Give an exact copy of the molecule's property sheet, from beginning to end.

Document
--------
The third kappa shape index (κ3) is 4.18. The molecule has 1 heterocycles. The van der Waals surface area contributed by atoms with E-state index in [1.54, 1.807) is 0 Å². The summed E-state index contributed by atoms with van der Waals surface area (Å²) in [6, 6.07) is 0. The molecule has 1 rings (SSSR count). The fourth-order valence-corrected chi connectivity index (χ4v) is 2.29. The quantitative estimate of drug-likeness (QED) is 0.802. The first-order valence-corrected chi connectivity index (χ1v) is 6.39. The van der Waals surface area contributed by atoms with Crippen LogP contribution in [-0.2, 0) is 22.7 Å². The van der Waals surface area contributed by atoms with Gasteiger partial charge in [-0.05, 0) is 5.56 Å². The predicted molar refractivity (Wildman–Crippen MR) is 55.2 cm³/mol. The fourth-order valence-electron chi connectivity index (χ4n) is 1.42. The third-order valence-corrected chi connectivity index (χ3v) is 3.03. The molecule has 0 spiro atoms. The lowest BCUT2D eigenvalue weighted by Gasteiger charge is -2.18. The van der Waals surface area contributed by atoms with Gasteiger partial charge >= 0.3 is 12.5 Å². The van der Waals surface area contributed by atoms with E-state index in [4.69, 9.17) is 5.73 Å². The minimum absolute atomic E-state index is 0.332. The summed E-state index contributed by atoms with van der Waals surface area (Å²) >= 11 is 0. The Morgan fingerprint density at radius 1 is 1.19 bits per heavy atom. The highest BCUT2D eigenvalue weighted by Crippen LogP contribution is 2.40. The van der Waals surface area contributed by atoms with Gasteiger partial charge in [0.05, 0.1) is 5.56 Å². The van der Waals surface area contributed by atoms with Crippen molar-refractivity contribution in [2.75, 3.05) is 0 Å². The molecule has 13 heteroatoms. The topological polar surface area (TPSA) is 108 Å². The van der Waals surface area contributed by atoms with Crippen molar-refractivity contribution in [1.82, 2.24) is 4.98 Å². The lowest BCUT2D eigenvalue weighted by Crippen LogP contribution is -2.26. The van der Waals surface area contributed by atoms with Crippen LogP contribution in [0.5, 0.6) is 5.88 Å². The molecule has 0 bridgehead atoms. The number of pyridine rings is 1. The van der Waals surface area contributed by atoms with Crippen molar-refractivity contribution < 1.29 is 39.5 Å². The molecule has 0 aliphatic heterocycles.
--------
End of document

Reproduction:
The third kappa shape index (κ3) is 4.18. The molecule has 1 heterocycles. The van der Waals surface area contributed by atoms with E-state index in [1.54, 1.807) is 0 Å². The summed E-state index contributed by atoms with van der Waals surface area (Å²) in [6, 6.07) is 0. The molecule has 1 rings (SSSR count). The fourth-order valence-corrected chi connectivity index (χ4v) is 2.29. The quantitative estimate of drug-likeness (QED) is 0.802. The first-order valence-corrected chi connectivity index (χ1v) is 6.39. The van der Waals surface area contributed by atoms with Crippen LogP contribution in [-0.2, 0) is 22.7 Å². The van der Waals surface area contributed by atoms with Gasteiger partial charge in [-0.05, 0) is 5.56 Å². The predicted molar refractivity (Wildman–Crippen MR) is 55.2 cm³/mol. The fourth-order valence-electron chi connectivity index (χ4n) is 1.42. The third-order valence-corrected chi connectivity index (χ3v) is 3.03. The molecule has 0 spiro atoms. The lowest BCUT2D eigenvalue weighted by Gasteiger charge is -2.18. The van der Waals surface area contributed by atoms with Gasteiger partial charge >= 0.3 is 12.5 Å². The van der Waals surface area contributed by atoms with E-state index in [4.69, 9.17) is 5.73 Å². The minimum absolute atomic E-state index is 0.332. The summed E-state index contributed by atoms with van der Waals surface area (Å²) >= 11 is 0. The Morgan fingerprint density at radius 1 is 1.19 bits per heavy atom. The highest BCUT2D eigenvalue weighted by Crippen LogP contribution is 2.40. The van der Waals surface area contributed by atoms with Gasteiger partial charge in [0.05, 0.1) is 5.56 Å². The van der Waals surface area contributed by atoms with Crippen molar-refractivity contribution in [2.75, 3.05) is 0 Å². The molecule has 13 heteroatoms. The topological polar surface area (TPSA) is 108 Å². The van der Waals surface area contributed by atoms with Crippen molar-refractivity contribution in [1.82, 2.24) is 4.98 Å². The lowest BCUT2D eigenvalue weighted by Crippen LogP contribution is -2.26. The van der Waals surface area contributed by atoms with Crippen LogP contribution in [0.5, 0.6) is 5.88 Å². The molecule has 0 bridgehead atoms. The number of pyridine rings is 1. The van der Waals surface area contributed by atoms with Crippen molar-refractivity contribution < 1.29 is 39.5 Å². The molecule has 0 aliphatic heterocycles.